Besides the immediate actions after finding out someone doesn’t show up for work, you should establish procedures for disciplinary actions. Should you send an email after the incident? How do you arrange a conversation with the employee if they come back? How do you keep records of the incidents?
Ensure your policy is compliant
To make sure your policy is compliant, always check the federal, state, and local employment laws, and consult a legal expert.
Communicate the policy to employees
After establishing your no call no show policy, communicate it to your workforce. You can do this during the onboarding process, training sessions, team catchups, or one-on-one conversations.
During these conversations, employees can ask questions, raise concerns, or give suggestions. This way they’re more engaged and they can understand the reasoning behind the policy.
To make sure employees understand the company’s expectations and keep them accountable, get employees to sign an acknowledgment that they’ve read, understood, and agreed to be bound by the policy.
Making the policy accessible to everyone is also necessary. Put it in the employee handbook, company intranet, or bulletin board so employees can refer to the rules when they need.
Tips to handle no call no show
Be consistent & don’t bias
Unequal enforcement can be viewed as discriminatory, which can result in complicated lawsuits. Once you’ve set the rules, you need to enforce them fairly and consistently.
That means avoiding going bananas at employees with a bad track record and favoring employees with good performance. Someone with a bad track record can come across emergencies, and those with good performance can violate the policy thinking you’ll let them pass anyway.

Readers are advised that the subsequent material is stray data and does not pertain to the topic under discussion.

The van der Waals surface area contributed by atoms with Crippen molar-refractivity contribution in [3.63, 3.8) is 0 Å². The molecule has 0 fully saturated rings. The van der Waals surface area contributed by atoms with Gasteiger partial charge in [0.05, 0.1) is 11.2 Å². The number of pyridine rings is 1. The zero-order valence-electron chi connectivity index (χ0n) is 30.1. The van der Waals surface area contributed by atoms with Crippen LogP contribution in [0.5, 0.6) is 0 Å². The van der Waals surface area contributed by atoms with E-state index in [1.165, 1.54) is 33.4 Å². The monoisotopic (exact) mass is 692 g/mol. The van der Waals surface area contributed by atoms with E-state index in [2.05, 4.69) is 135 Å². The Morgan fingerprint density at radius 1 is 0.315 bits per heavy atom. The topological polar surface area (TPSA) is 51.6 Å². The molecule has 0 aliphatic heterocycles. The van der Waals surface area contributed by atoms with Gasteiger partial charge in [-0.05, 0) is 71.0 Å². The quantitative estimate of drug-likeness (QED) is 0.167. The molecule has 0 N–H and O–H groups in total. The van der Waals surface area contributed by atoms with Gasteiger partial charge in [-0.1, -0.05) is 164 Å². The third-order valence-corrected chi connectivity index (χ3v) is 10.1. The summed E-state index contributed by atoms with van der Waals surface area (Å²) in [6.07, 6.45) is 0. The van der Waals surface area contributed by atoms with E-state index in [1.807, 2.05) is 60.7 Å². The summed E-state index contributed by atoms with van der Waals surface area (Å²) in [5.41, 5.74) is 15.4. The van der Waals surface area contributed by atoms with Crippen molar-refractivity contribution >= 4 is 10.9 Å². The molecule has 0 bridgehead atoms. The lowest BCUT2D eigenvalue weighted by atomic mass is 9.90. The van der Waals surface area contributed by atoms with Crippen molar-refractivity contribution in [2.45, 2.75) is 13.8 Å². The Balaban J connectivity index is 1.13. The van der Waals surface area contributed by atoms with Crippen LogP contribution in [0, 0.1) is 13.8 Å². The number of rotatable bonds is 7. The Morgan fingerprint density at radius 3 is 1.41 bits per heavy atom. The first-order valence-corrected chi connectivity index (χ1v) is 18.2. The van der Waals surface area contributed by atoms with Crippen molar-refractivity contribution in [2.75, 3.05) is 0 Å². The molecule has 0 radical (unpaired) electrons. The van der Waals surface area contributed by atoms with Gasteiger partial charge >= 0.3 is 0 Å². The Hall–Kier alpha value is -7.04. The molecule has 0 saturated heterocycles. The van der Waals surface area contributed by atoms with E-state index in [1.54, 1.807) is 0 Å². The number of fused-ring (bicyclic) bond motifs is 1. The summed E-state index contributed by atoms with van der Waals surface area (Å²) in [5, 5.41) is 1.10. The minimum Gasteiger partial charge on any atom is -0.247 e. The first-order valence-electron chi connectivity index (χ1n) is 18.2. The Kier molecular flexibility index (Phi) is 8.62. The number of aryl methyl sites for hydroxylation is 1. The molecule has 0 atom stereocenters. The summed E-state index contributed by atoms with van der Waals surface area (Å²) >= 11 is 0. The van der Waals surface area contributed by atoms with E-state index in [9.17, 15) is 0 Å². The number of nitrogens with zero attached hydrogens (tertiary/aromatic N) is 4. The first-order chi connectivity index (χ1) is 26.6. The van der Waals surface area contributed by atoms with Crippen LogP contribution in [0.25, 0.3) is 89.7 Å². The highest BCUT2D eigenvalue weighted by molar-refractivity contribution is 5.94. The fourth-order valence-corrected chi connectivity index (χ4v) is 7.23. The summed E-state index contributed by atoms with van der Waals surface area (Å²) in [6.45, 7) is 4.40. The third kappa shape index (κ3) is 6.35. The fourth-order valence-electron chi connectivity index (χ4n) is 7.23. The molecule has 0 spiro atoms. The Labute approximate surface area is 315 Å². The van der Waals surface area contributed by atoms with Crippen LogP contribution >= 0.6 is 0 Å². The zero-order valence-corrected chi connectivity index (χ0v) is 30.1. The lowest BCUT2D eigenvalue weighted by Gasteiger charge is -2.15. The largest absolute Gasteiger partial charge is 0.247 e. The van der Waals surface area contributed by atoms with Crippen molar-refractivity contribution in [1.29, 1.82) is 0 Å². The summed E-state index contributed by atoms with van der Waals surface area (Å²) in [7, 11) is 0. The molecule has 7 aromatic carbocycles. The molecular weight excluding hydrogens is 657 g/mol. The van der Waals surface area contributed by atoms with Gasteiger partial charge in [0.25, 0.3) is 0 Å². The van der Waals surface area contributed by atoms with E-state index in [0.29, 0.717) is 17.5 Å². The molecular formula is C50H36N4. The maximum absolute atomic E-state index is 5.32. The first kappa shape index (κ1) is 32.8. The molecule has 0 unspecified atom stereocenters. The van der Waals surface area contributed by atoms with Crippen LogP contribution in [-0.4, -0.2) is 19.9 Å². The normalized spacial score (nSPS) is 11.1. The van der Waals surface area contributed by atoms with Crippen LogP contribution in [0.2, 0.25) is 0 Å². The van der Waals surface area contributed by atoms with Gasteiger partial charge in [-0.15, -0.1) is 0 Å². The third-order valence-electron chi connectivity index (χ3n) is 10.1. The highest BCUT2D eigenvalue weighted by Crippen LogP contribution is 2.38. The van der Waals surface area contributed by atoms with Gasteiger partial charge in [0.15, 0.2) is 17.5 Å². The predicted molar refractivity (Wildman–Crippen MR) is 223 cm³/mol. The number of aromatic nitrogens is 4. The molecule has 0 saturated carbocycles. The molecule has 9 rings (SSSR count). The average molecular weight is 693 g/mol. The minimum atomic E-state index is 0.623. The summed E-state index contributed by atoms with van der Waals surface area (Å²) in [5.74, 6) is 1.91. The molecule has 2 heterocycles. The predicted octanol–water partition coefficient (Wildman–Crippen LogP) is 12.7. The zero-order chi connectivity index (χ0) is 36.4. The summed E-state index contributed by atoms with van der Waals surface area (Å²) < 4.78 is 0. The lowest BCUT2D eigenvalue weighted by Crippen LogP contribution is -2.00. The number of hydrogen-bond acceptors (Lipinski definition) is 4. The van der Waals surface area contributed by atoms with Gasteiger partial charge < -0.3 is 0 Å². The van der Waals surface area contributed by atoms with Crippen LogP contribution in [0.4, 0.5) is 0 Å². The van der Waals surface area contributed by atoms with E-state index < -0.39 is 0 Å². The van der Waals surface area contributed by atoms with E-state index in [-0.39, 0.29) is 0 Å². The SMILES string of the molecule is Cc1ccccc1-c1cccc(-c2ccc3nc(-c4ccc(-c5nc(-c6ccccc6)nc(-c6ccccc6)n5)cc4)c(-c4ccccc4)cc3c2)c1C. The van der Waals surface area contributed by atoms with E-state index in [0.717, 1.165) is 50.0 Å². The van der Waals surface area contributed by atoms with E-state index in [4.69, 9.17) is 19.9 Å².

Prepare an on-call list
An on-call list includes workers who are willing to cover for sudden absences. There are always people who want to work extra hours, and they’ll be helpful in case someone doesn’t show up for their shift.
This list also lets you know which staff members are always willing to work when problems arise. That can be a signal that they’re reliable enough to be praised, rewarded, and promoted.
What if your current employees aren’t fond of being on-call and working extra hours? You may need to offer a higher rate for those emergency hours as incentives, or hire extra people.
If your employees are required to stay on the premise or so close to the workplace that they can’t use their time freely, you may need to compensate for their on-call hours.
Get to know your employees
No call no show sometimes stems from disengagement. Disengagement may come from personal issues, workplace conflicts, dissatisfaction with the work environment, or feeling unappreciated.
By observing your workforce and getting to know them, you can spot problems and find solutions for them timely. For example, you can provide support for struggling employees, resolve team conflicts, offer incentives or awards to show appreciation, or allow shift swapping for those with tight schedules.
Talking to employees with high absenteeism is also crucial. Disengaged employees may not be willing to share the real reason behind their attendance problems, but you might get some insights from those conversations. Remember to enter the talk with compassion and calmness.
Building relationships with employees doesn’t mean they’ll bond with you and never violates the company’s policy, but certainly will change the workplace culture for the better.
Keep records of relevant documentation
Mention in your policy that employees have to submit documentation to prove that their absences are legitimate. For example, a doctor’s note or evidence of a health condition.
If you terminate an employee due to no call no show, you should keep records of all incidents so no one can sue you for wrongful termination.
If an employee just disappears and never returns to work, send them an email stating that your company has considered them to have abandoned their job and voluntarily resigned.
Use your judgment skills
No matter how meticulously you craft your policies, sometimes it’s just hard to decide which disciplinary action to take.
What if an excellent employee violates the policy for the third time? Can you reinstate an employee who shows up after their disappearance and you’ve sent them a notice of termination? Is it too harsh to fire someone?